Introduction: Titanium Money Clip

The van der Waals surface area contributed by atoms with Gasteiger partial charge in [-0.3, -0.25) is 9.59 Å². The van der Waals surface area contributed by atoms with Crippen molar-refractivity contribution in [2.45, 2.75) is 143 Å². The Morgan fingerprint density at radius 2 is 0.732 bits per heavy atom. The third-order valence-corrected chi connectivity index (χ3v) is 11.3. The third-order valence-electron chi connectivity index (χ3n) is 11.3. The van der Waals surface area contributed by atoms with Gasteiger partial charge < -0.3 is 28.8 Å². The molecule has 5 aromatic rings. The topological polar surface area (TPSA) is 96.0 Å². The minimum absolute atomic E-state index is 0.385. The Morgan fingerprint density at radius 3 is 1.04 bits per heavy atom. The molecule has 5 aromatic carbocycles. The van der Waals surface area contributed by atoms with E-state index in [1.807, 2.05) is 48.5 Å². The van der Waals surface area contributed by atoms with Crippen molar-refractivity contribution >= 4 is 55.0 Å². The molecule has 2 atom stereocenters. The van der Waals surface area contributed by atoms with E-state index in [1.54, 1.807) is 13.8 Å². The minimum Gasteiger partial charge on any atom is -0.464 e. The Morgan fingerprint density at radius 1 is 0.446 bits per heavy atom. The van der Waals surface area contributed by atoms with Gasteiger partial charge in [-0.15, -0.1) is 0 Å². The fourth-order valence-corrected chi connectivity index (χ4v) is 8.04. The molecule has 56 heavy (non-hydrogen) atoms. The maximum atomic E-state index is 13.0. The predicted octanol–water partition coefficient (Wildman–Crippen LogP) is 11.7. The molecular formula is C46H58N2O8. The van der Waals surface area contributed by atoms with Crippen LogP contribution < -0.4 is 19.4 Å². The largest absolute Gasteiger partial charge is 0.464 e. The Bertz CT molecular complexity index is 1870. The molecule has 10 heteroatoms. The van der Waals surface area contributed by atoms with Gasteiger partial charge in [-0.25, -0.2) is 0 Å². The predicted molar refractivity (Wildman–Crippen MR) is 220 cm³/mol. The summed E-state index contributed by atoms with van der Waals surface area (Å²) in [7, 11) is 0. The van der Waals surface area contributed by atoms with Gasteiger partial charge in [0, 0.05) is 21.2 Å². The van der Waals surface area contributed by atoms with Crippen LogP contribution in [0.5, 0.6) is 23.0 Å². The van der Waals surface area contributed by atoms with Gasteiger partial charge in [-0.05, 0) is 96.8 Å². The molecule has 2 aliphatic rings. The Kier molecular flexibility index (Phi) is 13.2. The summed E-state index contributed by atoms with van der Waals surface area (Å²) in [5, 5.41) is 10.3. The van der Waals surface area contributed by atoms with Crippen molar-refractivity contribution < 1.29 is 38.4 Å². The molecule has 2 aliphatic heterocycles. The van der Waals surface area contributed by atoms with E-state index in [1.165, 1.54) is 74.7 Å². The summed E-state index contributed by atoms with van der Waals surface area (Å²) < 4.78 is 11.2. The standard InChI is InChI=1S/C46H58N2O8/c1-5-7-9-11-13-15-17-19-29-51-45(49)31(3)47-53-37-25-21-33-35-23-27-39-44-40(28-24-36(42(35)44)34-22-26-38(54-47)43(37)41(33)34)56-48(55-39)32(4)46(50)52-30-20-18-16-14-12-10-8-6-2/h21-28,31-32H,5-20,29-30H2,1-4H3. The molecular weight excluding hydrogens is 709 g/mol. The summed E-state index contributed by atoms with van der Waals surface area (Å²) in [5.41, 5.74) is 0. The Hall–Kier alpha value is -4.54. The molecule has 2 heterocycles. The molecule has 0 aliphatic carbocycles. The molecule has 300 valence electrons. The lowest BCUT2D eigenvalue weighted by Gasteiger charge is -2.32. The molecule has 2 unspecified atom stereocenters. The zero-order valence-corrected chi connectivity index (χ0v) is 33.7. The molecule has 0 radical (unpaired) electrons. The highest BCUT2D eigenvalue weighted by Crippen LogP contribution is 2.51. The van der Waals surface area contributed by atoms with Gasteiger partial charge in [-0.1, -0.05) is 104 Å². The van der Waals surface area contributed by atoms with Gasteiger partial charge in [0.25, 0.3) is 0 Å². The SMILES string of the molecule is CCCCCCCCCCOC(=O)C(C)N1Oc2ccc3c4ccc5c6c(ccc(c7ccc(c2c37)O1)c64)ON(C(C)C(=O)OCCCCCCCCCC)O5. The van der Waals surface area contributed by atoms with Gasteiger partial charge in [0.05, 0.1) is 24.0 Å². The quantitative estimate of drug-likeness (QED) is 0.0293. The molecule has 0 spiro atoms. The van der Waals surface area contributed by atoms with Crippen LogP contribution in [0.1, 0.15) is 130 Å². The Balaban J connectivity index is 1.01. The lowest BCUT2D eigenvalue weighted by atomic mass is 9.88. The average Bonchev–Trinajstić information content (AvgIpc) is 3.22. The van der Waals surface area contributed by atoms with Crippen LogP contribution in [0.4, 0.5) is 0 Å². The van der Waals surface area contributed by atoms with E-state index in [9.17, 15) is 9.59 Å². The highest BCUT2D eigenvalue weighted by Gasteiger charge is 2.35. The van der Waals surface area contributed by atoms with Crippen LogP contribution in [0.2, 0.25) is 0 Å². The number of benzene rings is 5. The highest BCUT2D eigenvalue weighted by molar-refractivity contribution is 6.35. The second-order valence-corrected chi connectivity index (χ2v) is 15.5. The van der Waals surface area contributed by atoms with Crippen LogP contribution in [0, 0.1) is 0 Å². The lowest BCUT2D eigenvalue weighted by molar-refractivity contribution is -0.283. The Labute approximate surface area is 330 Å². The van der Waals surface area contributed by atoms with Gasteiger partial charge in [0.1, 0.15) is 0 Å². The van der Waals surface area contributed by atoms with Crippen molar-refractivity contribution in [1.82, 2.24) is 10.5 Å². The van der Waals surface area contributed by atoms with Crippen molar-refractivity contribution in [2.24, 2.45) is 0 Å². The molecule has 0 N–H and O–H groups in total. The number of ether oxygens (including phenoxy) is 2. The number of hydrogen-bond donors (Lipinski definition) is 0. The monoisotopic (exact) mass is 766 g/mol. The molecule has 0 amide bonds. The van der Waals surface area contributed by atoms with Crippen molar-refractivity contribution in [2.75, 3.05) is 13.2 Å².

I started with some small scraps of Titanium, the length of the scraps is around three inches to begin with. I took the scraps to my bench top vise and clamped them in up right so i could round the corners over with a file. I proceeded to do this to both sides of the clip. once i did that i played around with a few ideas, the titanium has a mat finish already on it so i left a few this way and the others i sanded and polished them up to 2,000 grit using wet dry sand paper. when that was completed i found that the small diameter handle on my vise was a good fit to bet the titanium around. i used my finger in this process and that didn't allow me to get the clip fully bent around, so i had to bed the rest using the vise. just before finishing the bend i put a small bend on one side of the titanium at the tip to allow the money to slid in freely. i then finished the bend. (surprisingly to me titanium has quit a bit of spring in it) so with that i had to go just past what i thought would be enough force to close one side to the other. when this was finished i cleaned up any marks that where left on the titanium from the vise. I had never messed around with heat anodizing anything so here was my chance. i found that at different temperatures the titanium change different colors. i used just you normal torch to to this with so i don't know the exact temperature that makes what color. after playing around with this i let them cool, but i was down yet. once the titanium was cool to handle i found that the oils from your skin change the color of the anodizing. so i thought how do i fix this to keep the vibrant colors and make this product last. i played with a few different products and found that clear coat worked the best and was strong enough to last wear and tear. I sell these on etsy if anyone is interested in one i will leave the link down below, to help support what i love to to and to be able to bring more content to you. Thanks!!